Abaxis' financial performance did not improve until the capabilities of its Piccolo system became more comprehensive. The company recorded substantial losses throughout the second half of the 1990s, posting an average annual loss of nearly $6 million between 1995 and 1999, while revenues increased from $1 million to $13.5 million. The results would improve markedly during the first years of the next decade as Abaxis scientists and engineers succeeded in broadening the range of tests the company's blood analyzer could perform, but before the company reached that critical point in product development, it expanded its operations. In 2000, after securing $6 million in financing, the company moved its manufacturing operations from Sunnyvale to a 90,000-square-foot plant in Union City, California. The new facility was capable of producing 20 million reagent discs annually compared to the 1.2 million discs the Sunnyvale plant could produce each year, giving Abaxis' management the manufacturing capacity to achieve its most ambitious aims.


Abaxis is founded.
The company completes its initial public offering of stock, raising $27 million.
VetScan, developed for the veterinary care market, is introduced.
Abaxis enters the human diagnostics market with the commercial introduction of its Piccolo system.
Manufacturing operations are moved to Union City, California.
An increase in the number of tests performed by Abaxis' Piccolo system fuels financial growth.
Net income reaches a record high of $7.4 million.


One year after relocating its manufacturing base, Abaxis began to enjoy improved financial results, marking the beginning of prosperous times for the 12-year-old company. In 2001, Abaxis recorded its first annual profit, posting $188,000 in net income, which was followed by a more impressive $1.3 million gain the following year. The first years of profitability represented a milestone in the company's history, but the true turning point occurred in 2003, when an increase in the number of tests the Piccolo system could perform made the analyzer a worthwhile investment for most doctors and hospitals. The Piccolo system, after years of development, was able to fulfill 95 percent of the testing needs covered by the Centers for Medicare and Medicaid Service, allowing the company to more fully penetrate the human diagnostics market.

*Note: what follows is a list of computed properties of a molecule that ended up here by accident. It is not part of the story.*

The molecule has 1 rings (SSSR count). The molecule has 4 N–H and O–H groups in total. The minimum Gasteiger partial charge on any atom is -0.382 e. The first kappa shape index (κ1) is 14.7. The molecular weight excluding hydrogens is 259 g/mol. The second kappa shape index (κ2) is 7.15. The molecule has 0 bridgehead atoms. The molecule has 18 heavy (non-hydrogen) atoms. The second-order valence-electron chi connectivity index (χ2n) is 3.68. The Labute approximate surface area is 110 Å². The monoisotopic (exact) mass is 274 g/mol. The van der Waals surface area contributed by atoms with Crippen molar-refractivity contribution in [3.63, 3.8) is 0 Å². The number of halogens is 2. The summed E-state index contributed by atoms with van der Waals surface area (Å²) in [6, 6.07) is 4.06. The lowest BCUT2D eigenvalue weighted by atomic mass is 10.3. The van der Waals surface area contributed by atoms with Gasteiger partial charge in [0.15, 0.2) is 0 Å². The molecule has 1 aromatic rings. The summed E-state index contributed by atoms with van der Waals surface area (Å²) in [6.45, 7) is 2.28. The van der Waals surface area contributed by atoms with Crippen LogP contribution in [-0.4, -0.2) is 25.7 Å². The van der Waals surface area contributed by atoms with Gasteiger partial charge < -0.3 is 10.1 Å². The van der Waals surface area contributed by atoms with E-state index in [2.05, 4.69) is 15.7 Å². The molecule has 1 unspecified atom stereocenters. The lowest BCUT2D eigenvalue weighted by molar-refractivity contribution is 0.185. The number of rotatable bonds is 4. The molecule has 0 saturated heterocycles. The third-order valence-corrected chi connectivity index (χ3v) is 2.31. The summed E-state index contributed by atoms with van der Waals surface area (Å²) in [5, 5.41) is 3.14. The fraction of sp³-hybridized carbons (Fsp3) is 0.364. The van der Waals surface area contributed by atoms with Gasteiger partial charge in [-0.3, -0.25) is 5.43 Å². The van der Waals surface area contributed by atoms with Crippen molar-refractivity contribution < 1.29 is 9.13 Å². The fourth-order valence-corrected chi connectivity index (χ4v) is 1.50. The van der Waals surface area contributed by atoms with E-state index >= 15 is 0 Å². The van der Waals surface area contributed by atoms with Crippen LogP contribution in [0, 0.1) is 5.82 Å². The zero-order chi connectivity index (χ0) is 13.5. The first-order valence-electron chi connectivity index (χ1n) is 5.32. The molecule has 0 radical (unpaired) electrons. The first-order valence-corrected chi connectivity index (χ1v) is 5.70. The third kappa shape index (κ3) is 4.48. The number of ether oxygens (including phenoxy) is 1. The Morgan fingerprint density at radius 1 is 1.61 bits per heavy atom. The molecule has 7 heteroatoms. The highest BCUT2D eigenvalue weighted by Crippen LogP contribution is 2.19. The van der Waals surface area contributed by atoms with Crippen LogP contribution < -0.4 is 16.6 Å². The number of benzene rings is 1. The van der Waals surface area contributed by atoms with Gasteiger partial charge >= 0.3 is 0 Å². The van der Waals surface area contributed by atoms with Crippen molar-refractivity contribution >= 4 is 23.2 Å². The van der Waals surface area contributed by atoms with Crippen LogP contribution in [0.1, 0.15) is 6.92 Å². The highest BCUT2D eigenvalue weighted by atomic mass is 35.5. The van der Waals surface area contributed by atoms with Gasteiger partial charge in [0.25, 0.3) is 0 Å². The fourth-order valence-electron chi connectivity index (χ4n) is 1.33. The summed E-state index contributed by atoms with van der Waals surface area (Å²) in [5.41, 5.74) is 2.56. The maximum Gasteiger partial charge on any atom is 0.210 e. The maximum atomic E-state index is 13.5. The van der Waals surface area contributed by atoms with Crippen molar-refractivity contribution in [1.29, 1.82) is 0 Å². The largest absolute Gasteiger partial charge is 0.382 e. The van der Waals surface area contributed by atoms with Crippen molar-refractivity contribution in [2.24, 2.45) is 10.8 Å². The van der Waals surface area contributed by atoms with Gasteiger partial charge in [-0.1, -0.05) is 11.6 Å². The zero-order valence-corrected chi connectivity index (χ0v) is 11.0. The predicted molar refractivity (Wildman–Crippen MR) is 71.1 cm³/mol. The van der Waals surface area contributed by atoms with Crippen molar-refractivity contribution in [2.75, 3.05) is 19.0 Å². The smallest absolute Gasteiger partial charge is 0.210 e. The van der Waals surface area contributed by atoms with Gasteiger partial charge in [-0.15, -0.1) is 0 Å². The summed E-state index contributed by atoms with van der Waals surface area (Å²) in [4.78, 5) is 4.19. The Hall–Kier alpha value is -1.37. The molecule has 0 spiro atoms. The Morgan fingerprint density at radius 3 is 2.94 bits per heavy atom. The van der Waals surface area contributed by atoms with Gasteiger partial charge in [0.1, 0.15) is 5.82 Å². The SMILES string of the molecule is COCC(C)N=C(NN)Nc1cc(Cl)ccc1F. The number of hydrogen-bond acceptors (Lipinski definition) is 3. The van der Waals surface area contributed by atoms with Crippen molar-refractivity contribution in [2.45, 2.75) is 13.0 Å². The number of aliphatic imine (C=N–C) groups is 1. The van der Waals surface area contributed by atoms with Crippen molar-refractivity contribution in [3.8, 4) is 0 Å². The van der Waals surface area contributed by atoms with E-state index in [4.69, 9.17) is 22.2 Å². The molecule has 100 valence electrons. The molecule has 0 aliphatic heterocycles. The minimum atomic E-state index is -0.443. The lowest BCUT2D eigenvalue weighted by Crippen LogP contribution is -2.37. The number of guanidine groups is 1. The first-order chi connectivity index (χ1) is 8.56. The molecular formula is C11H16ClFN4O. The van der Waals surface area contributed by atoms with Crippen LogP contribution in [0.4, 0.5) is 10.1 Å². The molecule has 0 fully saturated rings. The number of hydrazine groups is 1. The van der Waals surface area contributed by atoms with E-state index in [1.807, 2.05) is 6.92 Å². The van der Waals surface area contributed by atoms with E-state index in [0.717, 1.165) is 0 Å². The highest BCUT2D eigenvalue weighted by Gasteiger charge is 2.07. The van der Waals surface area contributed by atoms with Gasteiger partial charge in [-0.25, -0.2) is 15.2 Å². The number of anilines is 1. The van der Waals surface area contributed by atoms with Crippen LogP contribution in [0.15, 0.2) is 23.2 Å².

Between 2003 and 2004, the company's financial results reflected the change, with revenues increasing from $34.7 million to $46.8 million and net income swelling from $1.6 million to $4.8 million once a onetime income tax provision was subtracted. "Before," a company executive explained in a February 4, 2004 interview with Investor's Business Daily, "it was difficult to sell Piccolos because there were too many holes in the menu. When you have almost everything in the list of items they order, they'll look at buying the machine. That has helped us a lot." The advances in technology spurred Abaxis' management to capitalize on the market potential of the Piccolo system. "Until about a year ago," the Abaxis executive continued in his interview, "Abaxis' focus was on other things than sales and marketingbuilding the factory, completing the menu. Over the last year, our focus has been on sales and marketing."

As Abaxis pressed ahead with its marketing efforts in the human diagnostics market, the company's early results were promising. Between 2004 and 2006, the company's revenues increased from $46.8 million to $68.9 million, while net income increased from $4.8 million to $7.4 million. After years of incurring heavy losses, the company approached its 20th anniversary posting consistent profits, a record of success it hoped to continue in the years ahead.

Jeffrey L. Covell


Abbott Laboratories; Hemagen Diagnostics, Inc.; IDEXX Laboratories, Inc.


Aragon, Lawrence, "Health-Technology Field Is Bitten by the IPO Bug," Business Journal, December 23, 1991, p. 1.

Barry, David, "Abaxis Expands to Ready Manufacture of Its Blood Tester," Business Journal, April 27, 1992, p. 4.

Carlsen, Clifford, "Abaxis Seeking $19.25 Million by Issuing Stock," San Francisco Business Times, December 27, 1991, p. 3.

May, Troy, "VetScan Maker to Move, Tap into Human Blood-Test Market," Business Journal, October 20, 2000, p. 11.

Shinkle, Kirk, "Abaxis Inc. Union City, California; New Products, Sales Strategies Give Test Maker a Lift," Investor's Business Daily, February 4, 2004, p. A7.